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Estelle: The Sea of Tranquility by Katja Millay

The Sea of Tranquility by Katja Millay ( twitter ) Publication Date: June 4, 2013 (in paperback) Publisher: Atria Books Pages: 448 Target audience: Mature young adult/adult Keywords: recovery, trauma, high school seniors Format read: ARC from NetGalley! (Thanks!) Summary: The Sea of Tranquility connects two people who are living in their own voids of loneliness: Nastya, […]

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June 12, 2013 - 7:09 am

Kelly - I thought NA was supposed to encompass the period after high school; university, first real job, etc?

I’m super curious about this one because I want to know what happened to Nastya, but I’m also a little apprehensive about the building tragedies that push the believability of the story to a breaking point. I’m definitely going to give this a shot some day, but I’ll try to keep in mind that it might go slowly!

June 10, 2013 - 9:51 am

molly @ wrapped up in books - I’ve seen a lot of interest in this book and never really realized what it was about. I am also often confused by what people apply the “new adult” label too. I feel like it means different things to different people!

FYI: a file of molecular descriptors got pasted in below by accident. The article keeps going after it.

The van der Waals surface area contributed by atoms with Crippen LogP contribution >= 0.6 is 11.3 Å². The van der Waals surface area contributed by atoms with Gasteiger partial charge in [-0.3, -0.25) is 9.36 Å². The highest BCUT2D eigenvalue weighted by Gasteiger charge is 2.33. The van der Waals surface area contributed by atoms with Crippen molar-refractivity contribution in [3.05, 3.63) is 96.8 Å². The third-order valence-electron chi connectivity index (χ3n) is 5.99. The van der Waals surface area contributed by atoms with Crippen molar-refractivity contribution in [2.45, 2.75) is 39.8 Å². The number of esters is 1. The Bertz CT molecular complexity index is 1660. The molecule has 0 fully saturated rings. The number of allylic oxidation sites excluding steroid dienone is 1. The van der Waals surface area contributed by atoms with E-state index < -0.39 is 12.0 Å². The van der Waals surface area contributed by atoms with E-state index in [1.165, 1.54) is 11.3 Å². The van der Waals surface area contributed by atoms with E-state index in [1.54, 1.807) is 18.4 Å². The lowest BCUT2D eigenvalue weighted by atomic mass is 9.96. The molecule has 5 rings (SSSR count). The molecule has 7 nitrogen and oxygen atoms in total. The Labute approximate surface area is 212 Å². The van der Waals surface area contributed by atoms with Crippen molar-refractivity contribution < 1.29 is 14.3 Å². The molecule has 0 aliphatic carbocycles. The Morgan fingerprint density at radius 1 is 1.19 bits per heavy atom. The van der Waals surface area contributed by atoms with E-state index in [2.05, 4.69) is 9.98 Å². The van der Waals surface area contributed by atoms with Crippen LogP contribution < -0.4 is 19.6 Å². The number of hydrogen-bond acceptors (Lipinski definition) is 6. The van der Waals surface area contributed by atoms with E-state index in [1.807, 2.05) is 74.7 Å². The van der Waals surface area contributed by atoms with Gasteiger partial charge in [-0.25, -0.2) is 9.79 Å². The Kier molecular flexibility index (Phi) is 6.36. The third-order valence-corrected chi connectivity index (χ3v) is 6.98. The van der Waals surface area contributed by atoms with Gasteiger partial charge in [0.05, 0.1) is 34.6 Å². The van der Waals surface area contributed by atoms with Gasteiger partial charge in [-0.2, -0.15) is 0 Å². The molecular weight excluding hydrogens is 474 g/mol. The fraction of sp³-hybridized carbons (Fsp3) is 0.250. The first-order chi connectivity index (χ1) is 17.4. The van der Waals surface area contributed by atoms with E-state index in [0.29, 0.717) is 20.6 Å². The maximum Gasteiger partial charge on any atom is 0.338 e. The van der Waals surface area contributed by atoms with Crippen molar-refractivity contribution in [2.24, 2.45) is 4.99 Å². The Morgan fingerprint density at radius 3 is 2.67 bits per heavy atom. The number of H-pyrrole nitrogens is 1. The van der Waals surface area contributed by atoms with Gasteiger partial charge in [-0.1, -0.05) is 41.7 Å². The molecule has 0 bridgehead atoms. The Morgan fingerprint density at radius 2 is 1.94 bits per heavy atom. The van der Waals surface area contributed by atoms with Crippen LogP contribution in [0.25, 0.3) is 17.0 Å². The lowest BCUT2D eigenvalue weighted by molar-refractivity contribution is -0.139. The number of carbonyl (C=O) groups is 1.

June 4, 2013 - 6:36 am

Lori - Great review, Estelle. I really enjoyed this one, but I completely understand your thoughts. It was a slow story and it did get a bit dramatic toward the end. I’m happy you still enjoyed it some.

June 3, 2013 - 4:54 pm

Alexa Y. - This book was a very interesting read for me! I did like it, but not as much as I imagined I would. I’m not sure if it’s because I wasn’t particularly fond of the characters or able to connect with them, or if it has something to do with the story and its ending. Whatever it is, it’s undeniable that in spite of that thing, I did like Millay’s writing.

June 3, 2013 - 2:12 pm

Nikki @ The Paper Sea - This one has been on my to-read list since it was first released in hardback, and everyone of my friends loved it. I should probably get around to it at some point as it sounds right up my street. Sometimes I wish stories like this would tone down on the drama and tragedy — I think sometimes too much just feels like too much and makes everything a little less realistic.

(As for New Adult? I can hardly keep up either!)